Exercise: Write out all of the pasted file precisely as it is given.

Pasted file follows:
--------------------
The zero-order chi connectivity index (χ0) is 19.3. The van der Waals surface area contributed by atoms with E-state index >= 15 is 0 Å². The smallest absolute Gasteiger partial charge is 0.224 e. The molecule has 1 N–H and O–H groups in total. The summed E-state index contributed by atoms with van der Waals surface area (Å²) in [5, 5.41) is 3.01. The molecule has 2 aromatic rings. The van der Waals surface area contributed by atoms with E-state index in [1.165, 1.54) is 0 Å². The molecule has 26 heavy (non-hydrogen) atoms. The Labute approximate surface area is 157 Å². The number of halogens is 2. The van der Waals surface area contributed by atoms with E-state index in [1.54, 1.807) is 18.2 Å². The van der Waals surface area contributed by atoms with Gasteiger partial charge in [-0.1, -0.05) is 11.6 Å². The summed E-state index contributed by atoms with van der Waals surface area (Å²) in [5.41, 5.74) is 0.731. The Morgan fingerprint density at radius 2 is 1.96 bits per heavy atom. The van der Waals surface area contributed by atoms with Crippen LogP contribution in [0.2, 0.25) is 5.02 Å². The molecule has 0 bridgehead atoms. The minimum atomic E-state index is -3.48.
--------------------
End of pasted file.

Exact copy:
The zero-order chi connectivity index (χ0) is 19.3. The van der Waals surface area contributed by atoms with E-state index >= 15 is 0 Å². The smallest absolute Gasteiger partial charge is 0.224 e. The molecule has 1 N–H and O–H groups in total. The summed E-state index contributed by atoms with van der Waals surface area (Å²) in [5, 5.41) is 3.01. The molecule has 2 aromatic rings. The van der Waals surface area contributed by atoms with E-state index in [1.165, 1.54) is 0 Å². The molecule has 26 heavy (non-hydrogen) atoms. The Labute approximate surface area is 157 Å². The number of halogens is 2. The van der Waals surface area contributed by atoms with E-state index in [1.54, 1.807) is 18.2 Å². The van der Waals surface area contributed by atoms with Gasteiger partial charge in [-0.1, -0.05) is 11.6 Å². The summed E-state index contributed by atoms with van der Waals surface area (Å²) in [5.41, 5.74) is 0.731. The Morgan fingerprint density at radius 2 is 1.96 bits per heavy atom. The van der Waals surface area contributed by atoms with Crippen LogP contribution in [0.2, 0.25) is 5.02 Å². The molecule has 0 bridgehead atoms. The minimum atomic E-state index is -3.48.